Mystery Train (book)

From Wikipedia, the free encyclopedia
Jump to navigation Jump to search
Mystery Train
Mystery Train book cover.jpg
Author Greil Marcus
Cover artist Paul May
Country United States
Language English
Genre Music criticism
Social history
Published 1st edition: 1975
6th edition: 2015
Publisher 1st edition: E. P. Dutton
5th edition: Plume
Media type paperback book
ISBN 978-0452289185

Mystery Train: Images of America in Rock 'N' Roll Music is a non-fiction book written in 1975 by Greil Marcus. It features critical essays centered around artists such as Elvis Presley, Sly Stone, Robert Johnson, and Randy Newman.


Greil Marcus, rock critic and columnist for Rolling Stone, and contributor to other publications, such as Creem, the Village Voice, and Artforum, wrote Mystery Train in 1975. In the prologue, he relates that the book "is no attempt at synthesis, but a recognition of unities in the American imagination that already exist."[1] The writing, according to the author, took about "two years of doing nothing else."[2]

Mystery Train, according to one reviewer, reflects on what could be called "the historical turn" that rock took at the close of the 60s, initiated by Bob Dylan and the Band, and followed through by everyone from Creedence Clearwater Revival to Randy Newman, the music moving "beyond rock'n'roll's teenage immersion in the present to an adult sophistication steeped in deep knowledge of rock's roots in blues and country and lyrics that likewise looked to the past for inspiration."[3]

According to another reviewer, Marcus proceeds in his examination of American popular culture with the "democratic assumption" that Presley and Herman Melville are already cultural and political equals, and are, therefore, "in conversation with one another - having a dialogue about freedom and limits, innovation and tradition, American dreams and American obsessions."[4] When the 2nd edition came out, Elvis had recently died, and Marcus was asked to amend the chapter relating to Elvis by putting everything in the past tense but he refused, because, he said, "Elvis' presence was so powerful, I felt he's always in the present tense."[5]

Mystery Train opens with an episode on the Dick Cavett show, where Little Richard interrupts a disagreement between a writer and a critic, and closes with a transcript of Jerry Lee Lewis arguing with producer Sam Phillips as they are setting up to record "Great Balls of Fire" in 1957.[1].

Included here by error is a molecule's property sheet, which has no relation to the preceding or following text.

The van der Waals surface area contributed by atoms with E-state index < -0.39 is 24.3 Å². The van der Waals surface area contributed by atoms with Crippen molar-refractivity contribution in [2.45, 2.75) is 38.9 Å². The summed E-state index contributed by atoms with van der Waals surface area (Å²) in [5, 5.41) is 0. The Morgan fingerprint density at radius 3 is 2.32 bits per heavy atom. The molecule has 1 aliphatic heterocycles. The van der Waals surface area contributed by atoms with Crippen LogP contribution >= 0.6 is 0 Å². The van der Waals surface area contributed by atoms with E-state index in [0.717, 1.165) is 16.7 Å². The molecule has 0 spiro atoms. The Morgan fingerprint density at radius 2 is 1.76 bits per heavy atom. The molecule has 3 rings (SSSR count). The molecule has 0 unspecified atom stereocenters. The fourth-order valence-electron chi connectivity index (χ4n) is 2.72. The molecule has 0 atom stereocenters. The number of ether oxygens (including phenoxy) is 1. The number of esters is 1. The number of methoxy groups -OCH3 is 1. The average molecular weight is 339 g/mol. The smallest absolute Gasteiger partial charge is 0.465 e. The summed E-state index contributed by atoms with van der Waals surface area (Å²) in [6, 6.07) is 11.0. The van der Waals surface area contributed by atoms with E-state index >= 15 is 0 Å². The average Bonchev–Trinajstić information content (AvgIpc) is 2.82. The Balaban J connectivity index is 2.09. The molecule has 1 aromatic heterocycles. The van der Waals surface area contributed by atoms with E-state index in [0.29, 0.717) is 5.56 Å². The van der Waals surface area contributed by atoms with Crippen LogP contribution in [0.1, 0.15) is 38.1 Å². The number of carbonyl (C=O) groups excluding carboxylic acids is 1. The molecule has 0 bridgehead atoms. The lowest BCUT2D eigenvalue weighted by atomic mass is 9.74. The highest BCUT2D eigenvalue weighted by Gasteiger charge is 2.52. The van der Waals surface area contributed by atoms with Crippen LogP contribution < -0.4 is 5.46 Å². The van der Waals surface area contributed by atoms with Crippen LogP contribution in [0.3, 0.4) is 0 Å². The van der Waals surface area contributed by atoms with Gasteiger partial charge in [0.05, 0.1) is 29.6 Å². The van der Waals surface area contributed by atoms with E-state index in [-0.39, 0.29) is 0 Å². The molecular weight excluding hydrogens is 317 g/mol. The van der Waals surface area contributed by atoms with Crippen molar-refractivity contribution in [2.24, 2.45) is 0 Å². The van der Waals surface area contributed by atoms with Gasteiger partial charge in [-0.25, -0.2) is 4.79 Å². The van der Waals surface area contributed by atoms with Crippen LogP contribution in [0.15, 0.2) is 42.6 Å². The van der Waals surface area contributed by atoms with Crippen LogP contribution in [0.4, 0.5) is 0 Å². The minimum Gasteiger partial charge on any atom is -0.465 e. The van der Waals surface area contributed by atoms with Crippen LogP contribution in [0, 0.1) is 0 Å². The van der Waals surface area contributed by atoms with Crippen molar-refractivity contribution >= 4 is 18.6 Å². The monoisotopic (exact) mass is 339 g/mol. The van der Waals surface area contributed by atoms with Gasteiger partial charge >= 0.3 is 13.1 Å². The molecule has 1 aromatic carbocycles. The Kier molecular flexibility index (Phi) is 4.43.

Critical reception

Frank Rich reviewed the book for The Village Voice and wrote that Marcus' "frame of reference is so vast that he never runs out of connections worth making between the music he loves and just about anything else that matters in American art and life.”[6] David Itzkoff and Alan Light, in a 2005 critical roundup of music-related books, claimed that Myster Train is "perhaps the finest book ever written about pop music."[7] New York Times literary critic Dwight Garner stated in 2015 that "most critics and serious listeners think [Mystery Train]’s almost certainly the best book yet written about American music in general, and about rock in particular."[6]

In 2011, Time magazine picked it among the "100 best and most influential [books] written in English since 1923."[8]

List of contents

  • Author's note
Crossing the Border / Stranger Blues / The Righteous Land / Even Stranger Blues / The Weight
Staggerlee / Sly Stone / Riot / Sly Versus Superfly / A Quiet Rebellion
Pop / Newman's America, 1 / Newman's America, 2 / Newman's Failure
Fanfare / Hillbilly Music / Raised Up / The Rockabilly Moment / Elvis Moves Out / The Boy Who Stole The Blues / The Pink Cadillac / Elvis At Home / Mystery Train / Finale

Similar works by the author

See also


  1. ^ a b Marcus (1975)
  2. ^ Sheffield (2015)
  3. ^ Reynolds (2012)
  4. ^ Cantwell (2015)
  5. ^ Sheffield (2015)
  6. ^ a b Garner (2015)
  7. ^ Itzkoff, Light (2005)
  8. ^ Time (2011)


  • Cantwell, David. "Greil Marcus's Critical Super Power", The New Yorker, 2 December 2015
  • Garner, Dwight. "Just a Book? No, More Like a Trusty Companion", The New York Times, 2 September 2015
  • Itzkoff, David & Alan Light. "Music Chronicle", The New York Times, 3 July 2005
  • Marcus, Greil. Mystery Train: Images of America in Rock 'N' Roll Music; Omnibus; London; 1975 ISBN 0860013111
  • Reynolds, Simon. "Greil Marcus: a life in writing", The Guardian, 17 February 2012
  • Sheffield, Rob. "A Conversation With Greil Marcus: 'Mystery Train' Keeps Rolling at 40", Rolling Stone, 19 October 2015
  • All-TIME 100 Nonfiction Books", Time magazine, 17 August 2011

External links

Retrieved from ""
This content was retrieved from Wikipedia :
This page is based on the copyrighted Wikipedia article "Mystery Train"; it is used under the Creative Commons Attribution-ShareAlike 3.0 Unported License (CC-BY-SA). You may redistribute it, verbatim or modified, providing that you comply with the terms of the CC-BY-SA